Commodity Chains and Social Ecological Changes: A Theoretical Inquiry on Human-Environment Interactions
35 Pages Posted: 13 Aug 2009 Last revised: 21 Jul 2014
Date Written: 2009
Sustainability science is an emerging field in the study of human-environment interactions. At the core of the analytical challenges this field faces is deconstructing, analyzing, and understanding the dynamic linkages between societal changes and environmental changes at multiple scales and domains. Drawing upon a seminal work of Mancur Olson on the nature of groups and the nature of goods, and the work of Vincent Ostrom and colleagues at the Workshop in Political Theory and Policy Analysis at Indiana University on policycentricity, this paper develops an inquiry into polycentric theory of human-environment interactions. In so doing, the paper traces global commodity chains of FIJI water bottles. Three processes: (1) material and historical processes; (2) economic processes; and (3) political and legal processes associated with the commodity chains of FIJI water bottle are investigated to illustrate linkages between commodity chains and social ecological changes. The paper argues that the value-in-use sought by individual consumers in a commodity along the commodity chain is the central gravity of the dynamic relationship between human and environment.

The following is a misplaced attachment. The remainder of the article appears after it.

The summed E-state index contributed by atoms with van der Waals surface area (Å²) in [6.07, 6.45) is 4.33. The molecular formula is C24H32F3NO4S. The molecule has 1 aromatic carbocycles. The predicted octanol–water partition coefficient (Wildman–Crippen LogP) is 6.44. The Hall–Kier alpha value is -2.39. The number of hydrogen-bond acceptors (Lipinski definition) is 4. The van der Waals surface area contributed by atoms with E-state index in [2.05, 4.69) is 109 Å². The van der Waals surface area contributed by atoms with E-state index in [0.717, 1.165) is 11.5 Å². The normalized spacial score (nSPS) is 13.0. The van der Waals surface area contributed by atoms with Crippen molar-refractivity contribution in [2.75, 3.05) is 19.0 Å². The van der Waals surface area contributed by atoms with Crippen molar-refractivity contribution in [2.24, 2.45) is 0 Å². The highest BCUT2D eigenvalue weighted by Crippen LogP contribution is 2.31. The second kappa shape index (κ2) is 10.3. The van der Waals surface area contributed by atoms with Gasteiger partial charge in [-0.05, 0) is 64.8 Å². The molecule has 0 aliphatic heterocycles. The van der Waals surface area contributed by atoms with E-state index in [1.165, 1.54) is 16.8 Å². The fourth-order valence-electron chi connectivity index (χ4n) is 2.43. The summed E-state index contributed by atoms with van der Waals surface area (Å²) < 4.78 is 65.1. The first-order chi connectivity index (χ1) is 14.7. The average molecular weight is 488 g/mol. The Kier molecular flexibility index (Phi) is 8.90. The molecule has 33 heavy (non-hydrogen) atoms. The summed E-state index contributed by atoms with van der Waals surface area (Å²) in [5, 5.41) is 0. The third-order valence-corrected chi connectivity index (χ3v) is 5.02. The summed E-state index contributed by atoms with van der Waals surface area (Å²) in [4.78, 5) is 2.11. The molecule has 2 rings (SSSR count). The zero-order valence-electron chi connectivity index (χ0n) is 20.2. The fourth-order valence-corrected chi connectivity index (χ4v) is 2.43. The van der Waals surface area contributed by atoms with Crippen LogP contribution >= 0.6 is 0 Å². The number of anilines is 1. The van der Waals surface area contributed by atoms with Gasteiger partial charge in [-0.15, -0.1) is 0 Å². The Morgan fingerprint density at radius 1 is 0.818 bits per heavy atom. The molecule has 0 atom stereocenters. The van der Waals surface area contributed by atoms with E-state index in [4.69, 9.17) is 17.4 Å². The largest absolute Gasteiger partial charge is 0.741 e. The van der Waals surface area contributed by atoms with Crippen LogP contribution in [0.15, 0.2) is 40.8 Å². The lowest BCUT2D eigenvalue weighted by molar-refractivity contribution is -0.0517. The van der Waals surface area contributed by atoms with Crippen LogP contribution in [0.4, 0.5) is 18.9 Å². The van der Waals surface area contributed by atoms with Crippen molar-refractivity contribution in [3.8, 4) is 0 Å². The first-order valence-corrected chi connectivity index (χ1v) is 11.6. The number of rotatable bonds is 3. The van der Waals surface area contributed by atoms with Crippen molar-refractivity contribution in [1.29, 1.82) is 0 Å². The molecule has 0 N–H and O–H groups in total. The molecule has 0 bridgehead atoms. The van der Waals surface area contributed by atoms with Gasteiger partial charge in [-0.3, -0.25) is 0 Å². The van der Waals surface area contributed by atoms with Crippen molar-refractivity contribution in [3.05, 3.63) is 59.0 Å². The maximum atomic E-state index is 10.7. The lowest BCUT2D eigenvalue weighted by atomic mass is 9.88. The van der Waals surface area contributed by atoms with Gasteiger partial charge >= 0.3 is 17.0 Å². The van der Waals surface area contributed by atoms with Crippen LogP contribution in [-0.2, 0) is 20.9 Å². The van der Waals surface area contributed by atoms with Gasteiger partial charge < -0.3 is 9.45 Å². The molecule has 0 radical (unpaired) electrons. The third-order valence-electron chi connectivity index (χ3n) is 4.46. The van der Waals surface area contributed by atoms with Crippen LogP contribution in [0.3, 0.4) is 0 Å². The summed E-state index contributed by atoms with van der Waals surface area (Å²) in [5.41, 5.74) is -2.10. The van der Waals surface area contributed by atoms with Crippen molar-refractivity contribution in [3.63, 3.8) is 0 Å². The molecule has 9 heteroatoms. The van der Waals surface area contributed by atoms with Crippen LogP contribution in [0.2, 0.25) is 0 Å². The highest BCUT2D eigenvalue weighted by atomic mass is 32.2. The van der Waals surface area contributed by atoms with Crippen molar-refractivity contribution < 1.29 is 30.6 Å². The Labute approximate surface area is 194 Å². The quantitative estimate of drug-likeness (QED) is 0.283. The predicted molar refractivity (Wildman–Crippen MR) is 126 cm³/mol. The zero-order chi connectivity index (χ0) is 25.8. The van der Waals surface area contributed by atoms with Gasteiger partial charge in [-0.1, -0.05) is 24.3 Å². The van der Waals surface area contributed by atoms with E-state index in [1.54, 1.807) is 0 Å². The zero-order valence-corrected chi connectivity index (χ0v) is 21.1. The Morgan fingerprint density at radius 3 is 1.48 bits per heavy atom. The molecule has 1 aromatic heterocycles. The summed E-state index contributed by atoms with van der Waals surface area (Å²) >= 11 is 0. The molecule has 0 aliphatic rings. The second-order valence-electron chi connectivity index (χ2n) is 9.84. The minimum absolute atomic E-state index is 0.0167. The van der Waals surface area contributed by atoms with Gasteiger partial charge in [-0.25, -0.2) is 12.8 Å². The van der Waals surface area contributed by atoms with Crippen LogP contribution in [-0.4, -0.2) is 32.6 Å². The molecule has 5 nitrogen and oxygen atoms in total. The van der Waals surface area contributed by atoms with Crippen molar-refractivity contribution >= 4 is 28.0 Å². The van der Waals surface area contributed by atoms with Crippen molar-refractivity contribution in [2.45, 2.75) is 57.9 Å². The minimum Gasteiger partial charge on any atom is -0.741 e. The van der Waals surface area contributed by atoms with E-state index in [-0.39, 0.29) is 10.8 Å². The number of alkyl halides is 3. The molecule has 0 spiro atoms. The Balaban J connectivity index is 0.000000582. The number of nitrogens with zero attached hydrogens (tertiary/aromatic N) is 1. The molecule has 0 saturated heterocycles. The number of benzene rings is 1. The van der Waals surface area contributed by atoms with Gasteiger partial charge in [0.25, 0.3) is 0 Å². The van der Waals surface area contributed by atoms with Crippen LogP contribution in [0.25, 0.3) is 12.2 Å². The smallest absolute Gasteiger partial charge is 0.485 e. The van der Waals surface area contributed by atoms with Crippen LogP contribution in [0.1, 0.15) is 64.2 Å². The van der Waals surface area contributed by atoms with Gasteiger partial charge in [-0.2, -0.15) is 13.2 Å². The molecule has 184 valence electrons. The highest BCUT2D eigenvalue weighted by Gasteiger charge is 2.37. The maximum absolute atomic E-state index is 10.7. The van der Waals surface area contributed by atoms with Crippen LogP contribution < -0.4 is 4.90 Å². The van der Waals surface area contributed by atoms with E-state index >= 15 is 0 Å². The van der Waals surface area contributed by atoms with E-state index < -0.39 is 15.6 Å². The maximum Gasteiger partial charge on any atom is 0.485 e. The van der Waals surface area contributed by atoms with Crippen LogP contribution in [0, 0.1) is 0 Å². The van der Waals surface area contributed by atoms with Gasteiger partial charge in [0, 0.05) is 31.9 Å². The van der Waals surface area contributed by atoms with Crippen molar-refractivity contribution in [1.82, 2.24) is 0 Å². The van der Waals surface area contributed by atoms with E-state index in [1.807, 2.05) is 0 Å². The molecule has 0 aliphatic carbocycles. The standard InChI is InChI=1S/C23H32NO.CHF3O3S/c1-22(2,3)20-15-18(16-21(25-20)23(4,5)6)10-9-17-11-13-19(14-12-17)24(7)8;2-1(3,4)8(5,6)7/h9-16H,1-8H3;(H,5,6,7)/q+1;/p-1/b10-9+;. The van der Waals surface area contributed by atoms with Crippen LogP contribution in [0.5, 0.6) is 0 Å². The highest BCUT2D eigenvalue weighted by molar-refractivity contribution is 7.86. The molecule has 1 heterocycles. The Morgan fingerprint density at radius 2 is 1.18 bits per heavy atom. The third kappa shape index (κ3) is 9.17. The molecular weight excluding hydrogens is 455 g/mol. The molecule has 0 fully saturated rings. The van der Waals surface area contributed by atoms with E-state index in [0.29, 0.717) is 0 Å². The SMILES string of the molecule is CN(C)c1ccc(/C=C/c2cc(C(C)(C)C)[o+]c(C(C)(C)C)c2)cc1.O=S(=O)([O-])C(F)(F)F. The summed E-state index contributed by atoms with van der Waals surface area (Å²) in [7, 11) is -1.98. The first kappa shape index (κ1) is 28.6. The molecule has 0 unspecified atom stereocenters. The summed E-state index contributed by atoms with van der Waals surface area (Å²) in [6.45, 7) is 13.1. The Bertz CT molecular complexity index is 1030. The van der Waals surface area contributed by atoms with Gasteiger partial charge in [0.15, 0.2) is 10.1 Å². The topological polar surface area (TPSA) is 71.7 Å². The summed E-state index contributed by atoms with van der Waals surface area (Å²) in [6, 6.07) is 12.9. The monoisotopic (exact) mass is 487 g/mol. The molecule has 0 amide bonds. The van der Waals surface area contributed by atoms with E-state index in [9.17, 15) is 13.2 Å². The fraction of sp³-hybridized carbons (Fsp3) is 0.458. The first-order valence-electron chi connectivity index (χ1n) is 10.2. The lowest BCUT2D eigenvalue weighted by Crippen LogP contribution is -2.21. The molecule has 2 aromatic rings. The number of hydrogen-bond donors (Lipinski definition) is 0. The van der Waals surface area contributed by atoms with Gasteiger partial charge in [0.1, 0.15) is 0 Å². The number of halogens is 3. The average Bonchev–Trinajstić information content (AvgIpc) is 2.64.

Keywords: commodity chain, Fiji water, nature of goods, nature of group, polycentric theory
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